Amy and Sarah Monson have been together for seven years and are raising a daughter together. They co-own a business, have joint finances, and had a commitment ceremony in 2002. They have drafted estate plans for themselves and their daughter, and Sarah changed her last name to Monson.
The Rochester Athletic Club had a policy that only married couples could apply for a family membership package. The courts have said that since unmarried heterosexual couples also cannot get the discounted membership the policy does not constitute discrimination based on sexual orientation. But the Monsons contend that since they don’t have the option to marry, they should not be compared with unmarried heterosexual couples who have the option to marry.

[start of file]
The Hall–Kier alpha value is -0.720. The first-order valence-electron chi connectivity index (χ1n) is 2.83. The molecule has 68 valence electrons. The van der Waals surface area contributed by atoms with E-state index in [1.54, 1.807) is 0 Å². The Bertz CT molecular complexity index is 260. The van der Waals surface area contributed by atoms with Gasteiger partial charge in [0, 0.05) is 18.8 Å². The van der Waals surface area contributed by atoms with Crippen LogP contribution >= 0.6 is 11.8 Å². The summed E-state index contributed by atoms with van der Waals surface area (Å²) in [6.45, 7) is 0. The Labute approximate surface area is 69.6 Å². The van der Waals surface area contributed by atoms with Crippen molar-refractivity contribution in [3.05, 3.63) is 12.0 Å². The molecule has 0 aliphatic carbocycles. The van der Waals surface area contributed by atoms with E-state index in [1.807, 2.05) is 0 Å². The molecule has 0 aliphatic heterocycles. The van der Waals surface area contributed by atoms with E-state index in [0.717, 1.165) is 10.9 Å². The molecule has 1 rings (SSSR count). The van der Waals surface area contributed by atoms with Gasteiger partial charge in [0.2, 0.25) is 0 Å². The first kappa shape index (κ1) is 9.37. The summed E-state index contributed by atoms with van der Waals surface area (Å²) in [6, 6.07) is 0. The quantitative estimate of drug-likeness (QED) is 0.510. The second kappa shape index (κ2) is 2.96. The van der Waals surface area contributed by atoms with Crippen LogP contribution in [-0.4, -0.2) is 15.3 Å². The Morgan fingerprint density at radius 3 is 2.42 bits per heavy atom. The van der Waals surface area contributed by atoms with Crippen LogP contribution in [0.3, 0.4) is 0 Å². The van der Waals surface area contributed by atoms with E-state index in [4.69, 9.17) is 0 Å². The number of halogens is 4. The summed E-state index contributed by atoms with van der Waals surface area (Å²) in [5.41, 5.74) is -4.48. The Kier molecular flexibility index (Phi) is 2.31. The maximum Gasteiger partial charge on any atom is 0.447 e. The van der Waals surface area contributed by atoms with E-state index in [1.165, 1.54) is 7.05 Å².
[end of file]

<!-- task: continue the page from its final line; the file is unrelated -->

It doesn't matter how they view themselves, how they live together as a family, or anything like that. The Monsons, while not bound in marriage through civil law, are family. Pieces of paper don't decide what's family and what's not - in my opinion, love is what makes a family.
The Rochester Athletic Club is just hiding prejudice behind their own self-imposed rule of marriage as the qualifying aspect of what signals a family. In addition, they're also discriminating against all non-traditional forms of family that aren't bound by marriage. For example, the Tanner family in Full House wouldn't be able to get the family membership from the athletic club because two of the members aren't joined through marriage.
Essentially, because these women cannot marry, they're being legally discriminated against. Nice work, Minnesota.